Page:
Tourism Officials Sound Off on Oregon Coast Beach Courtesy, Safety
Published June '07
(Oregon Coast) – Unfortunately, a favorite pastime of Oregonians - or tourists - is to camp on the beach someplace. This is illegal in many places on the Oregon coast. In those places where it isn’t, it’s simply not a good idea.
With summer arriving, various concerns about beach safety and courtesy are coming to the fore, including the usual warnings of “stay away from logs in the surf,” “don’t swim in the ocean” and “watch the tides.”
Those are only the more oft spoken cautions – albeit with good reason. But some things, like camping on the beaches, camping out in your vehicle by the side of the road, littering, or not driving on beaches where it's obviously prohibited are warnings that are a bit off the beaten path, so to speak, or they're a kind of rarely addressed common sense or courtesy. They need to be said as well, however.
According to Dave Woody, a head Park Ranger with Oregon State Parks in Newport, camping is prohibited in a variety of places on the beaches. “Camping on the beach is prohibited in front of any State Park, within city limits of coastal towns, or if otherwise posted,” Woody said. “For instance, camping on the beach at Cannon Beach is prohibited by City ordinance. Camping on Nehalem spit is prohibited because it is in front of a State Park. Camping on Clatsop Beach is prohibited due to State and County ordinance.”
Those guidelines make it awfully hard to follow. Parts of Manzanita may be open to camping, if you didn’t know better, because there is a specific ordinance there that targets a chunk of the beaches at the north end, with signage warnings. But no signs exist on the southern end of town, not far from the beginning of Nehalem Bay State Park. It’s simply best to not try camping anywhere on the beach, as it’s hard to tell where you may get ticketed.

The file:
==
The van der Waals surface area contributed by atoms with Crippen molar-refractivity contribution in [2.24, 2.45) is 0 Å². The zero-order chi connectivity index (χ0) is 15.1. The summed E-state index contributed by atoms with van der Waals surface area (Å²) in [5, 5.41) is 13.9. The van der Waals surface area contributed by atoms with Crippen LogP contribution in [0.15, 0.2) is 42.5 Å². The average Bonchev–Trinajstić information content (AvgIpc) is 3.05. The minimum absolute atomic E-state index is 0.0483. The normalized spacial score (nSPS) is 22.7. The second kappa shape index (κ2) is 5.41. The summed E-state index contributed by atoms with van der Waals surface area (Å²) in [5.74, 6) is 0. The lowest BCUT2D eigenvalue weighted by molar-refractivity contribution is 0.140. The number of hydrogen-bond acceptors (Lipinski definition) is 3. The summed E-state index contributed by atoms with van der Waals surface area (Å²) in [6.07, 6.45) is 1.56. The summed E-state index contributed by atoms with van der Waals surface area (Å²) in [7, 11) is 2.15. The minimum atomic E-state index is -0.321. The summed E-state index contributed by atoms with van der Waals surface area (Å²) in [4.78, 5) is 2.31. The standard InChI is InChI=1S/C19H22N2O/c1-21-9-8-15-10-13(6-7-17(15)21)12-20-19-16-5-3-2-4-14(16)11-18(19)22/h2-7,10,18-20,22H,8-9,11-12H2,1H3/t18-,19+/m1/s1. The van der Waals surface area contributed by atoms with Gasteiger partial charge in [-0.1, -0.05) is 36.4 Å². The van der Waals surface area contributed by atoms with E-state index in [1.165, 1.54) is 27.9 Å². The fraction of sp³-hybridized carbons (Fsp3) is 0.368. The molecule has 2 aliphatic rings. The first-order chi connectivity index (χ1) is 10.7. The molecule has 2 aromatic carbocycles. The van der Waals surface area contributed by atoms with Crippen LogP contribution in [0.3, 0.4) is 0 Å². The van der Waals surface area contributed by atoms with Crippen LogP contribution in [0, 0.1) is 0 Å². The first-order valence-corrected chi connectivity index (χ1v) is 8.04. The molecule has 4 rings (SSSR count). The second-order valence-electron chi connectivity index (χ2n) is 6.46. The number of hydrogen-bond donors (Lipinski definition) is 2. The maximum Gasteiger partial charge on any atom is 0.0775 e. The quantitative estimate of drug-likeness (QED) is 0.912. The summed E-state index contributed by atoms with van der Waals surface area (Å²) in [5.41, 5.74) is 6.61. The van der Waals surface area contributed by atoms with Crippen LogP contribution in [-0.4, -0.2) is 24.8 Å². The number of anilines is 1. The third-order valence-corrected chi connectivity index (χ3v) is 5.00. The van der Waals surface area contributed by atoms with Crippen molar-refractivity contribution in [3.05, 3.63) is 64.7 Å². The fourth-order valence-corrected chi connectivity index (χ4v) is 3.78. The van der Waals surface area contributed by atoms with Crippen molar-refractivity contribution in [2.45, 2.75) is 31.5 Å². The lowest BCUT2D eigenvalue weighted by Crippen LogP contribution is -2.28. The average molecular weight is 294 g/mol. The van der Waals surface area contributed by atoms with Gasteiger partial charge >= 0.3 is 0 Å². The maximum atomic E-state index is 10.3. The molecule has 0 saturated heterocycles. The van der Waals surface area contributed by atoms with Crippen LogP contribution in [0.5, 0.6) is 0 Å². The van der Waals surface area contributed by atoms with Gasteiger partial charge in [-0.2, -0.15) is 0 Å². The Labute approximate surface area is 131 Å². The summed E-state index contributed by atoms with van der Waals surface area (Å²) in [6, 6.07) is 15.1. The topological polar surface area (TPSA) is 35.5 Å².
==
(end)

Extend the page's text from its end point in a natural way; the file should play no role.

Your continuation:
“As far as it goes, we try to discourage beach camping due to safety and sanitary concerns,” Woody said. “The main problem is access: where do you park? I hope this does not confuse the whole thing, but the bottom line is that overall it’s not a good idea to camp on the beach.”
Woody cited several reasons it’s not a smart move - beyond the whole aspect of where do you go to the bathroom.
“Aside from high tides and rolling logs, the other hazards I can think of might be rocks rolling off the bank,” Woody said. “This has happened once that I can remember. Or people looking for an easy target to scare or terrorize. This has happened too.”
Some locals and tourism officials on the coast take a slightly harsher tone about the activity, such as Newport’s Guy DiTorrice. He still has his hands in the coastal tourism business in a few ways, even after his tenure as head of the Oregon Coast Visitor Association ended in 2000.
“I've become increasingly annoyed these past years with people who think the beach is their personal backyard,” DiTorrice said. “They leave fires burning, trash accumulating, empty water bottles floating and balled up disposable diapers sunning themselves.
“As far as I'm concerned, there are no beaches where one may camp.”
Another deep concern of DiTorrice's - one that he has expressed in the past as a writer for BeachConnection.net - is those who decide to camp out in their cars or larger vehicles by the side of the road. That is not only illegal in most areas – and prominently posted as such – but it’s downright trashy and inconsiderate, DiTorrice has said.